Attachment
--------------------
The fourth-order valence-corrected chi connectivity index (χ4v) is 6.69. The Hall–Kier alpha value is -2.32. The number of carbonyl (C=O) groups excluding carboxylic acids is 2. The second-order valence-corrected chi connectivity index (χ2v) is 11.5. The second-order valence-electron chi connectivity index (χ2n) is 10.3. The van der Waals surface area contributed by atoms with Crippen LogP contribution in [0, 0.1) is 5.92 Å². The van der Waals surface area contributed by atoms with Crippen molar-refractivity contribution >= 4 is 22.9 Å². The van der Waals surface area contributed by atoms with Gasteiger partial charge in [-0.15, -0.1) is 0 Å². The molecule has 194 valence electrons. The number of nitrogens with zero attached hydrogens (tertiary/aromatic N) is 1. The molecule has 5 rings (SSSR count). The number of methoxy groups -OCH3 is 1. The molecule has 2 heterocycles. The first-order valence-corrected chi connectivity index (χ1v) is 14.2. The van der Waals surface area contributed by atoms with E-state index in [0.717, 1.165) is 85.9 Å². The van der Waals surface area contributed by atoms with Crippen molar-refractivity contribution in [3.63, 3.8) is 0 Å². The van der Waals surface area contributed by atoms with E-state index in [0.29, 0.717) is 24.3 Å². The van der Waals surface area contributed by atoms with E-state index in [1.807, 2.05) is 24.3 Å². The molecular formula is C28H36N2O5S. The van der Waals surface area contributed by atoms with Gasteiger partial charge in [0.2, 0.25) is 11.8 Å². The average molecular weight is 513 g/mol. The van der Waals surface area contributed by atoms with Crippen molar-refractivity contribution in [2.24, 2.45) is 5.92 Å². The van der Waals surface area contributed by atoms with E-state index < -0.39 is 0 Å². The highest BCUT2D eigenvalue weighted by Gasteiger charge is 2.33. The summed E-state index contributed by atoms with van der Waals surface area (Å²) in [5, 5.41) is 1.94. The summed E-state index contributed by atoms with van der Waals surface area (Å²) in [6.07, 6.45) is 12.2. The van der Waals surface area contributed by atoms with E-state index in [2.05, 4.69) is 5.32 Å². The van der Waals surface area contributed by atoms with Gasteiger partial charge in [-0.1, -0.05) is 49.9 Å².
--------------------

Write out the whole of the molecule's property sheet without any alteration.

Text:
The fourth-order valence-corrected chi connectivity index (χ4v) is 6.69. The Hall–Kier alpha value is -2.32. The number of carbonyl (C=O) groups excluding carboxylic acids is 2. The second-order valence-corrected chi connectivity index (χ2v) is 11.5. The second-order valence-electron chi connectivity index (χ2n) is 10.3. The van der Waals surface area contributed by atoms with Crippen LogP contribution in [0, 0.1) is 5.92 Å². The van der Waals surface area contributed by atoms with Crippen molar-refractivity contribution >= 4 is 22.9 Å². The van der Waals surface area contributed by atoms with Gasteiger partial charge in [-0.15, -0.1) is 0 Å². The molecule has 194 valence electrons. The number of nitrogens with zero attached hydrogens (tertiary/aromatic N) is 1. The molecule has 5 rings (SSSR count). The number of methoxy groups -OCH3 is 1. The molecule has 2 heterocycles. The first-order valence-corrected chi connectivity index (χ1v) is 14.2. The van der Waals surface area contributed by atoms with E-state index in [0.717, 1.165) is 85.9 Å². The van der Waals surface area contributed by atoms with Crippen molar-refractivity contribution in [3.63, 3.8) is 0 Å². The van der Waals surface area contributed by atoms with E-state index in [0.29, 0.717) is 24.3 Å². The van der Waals surface area contributed by atoms with E-state index in [1.807, 2.05) is 24.3 Å². The molecular formula is C28H36N2O5S. The van der Waals surface area contributed by atoms with Gasteiger partial charge in [0.2, 0.25) is 11.8 Å². The average molecular weight is 513 g/mol. The van der Waals surface area contributed by atoms with Crippen molar-refractivity contribution in [2.24, 2.45) is 5.92 Å². The van der Waals surface area contributed by atoms with E-state index < -0.39 is 0 Å². The highest BCUT2D eigenvalue weighted by Gasteiger charge is 2.33. The summed E-state index contributed by atoms with van der Waals surface area (Å²) in [5, 5.41) is 1.94. The summed E-state index contributed by atoms with van der Waals surface area (Å²) in [6.07, 6.45) is 12.2. The van der Waals surface area contributed by atoms with E-state index in [2.05, 4.69) is 5.32 Å². The van der Waals surface area contributed by atoms with Gasteiger partial charge in [-0.1, -0.05) is 49.9 Å².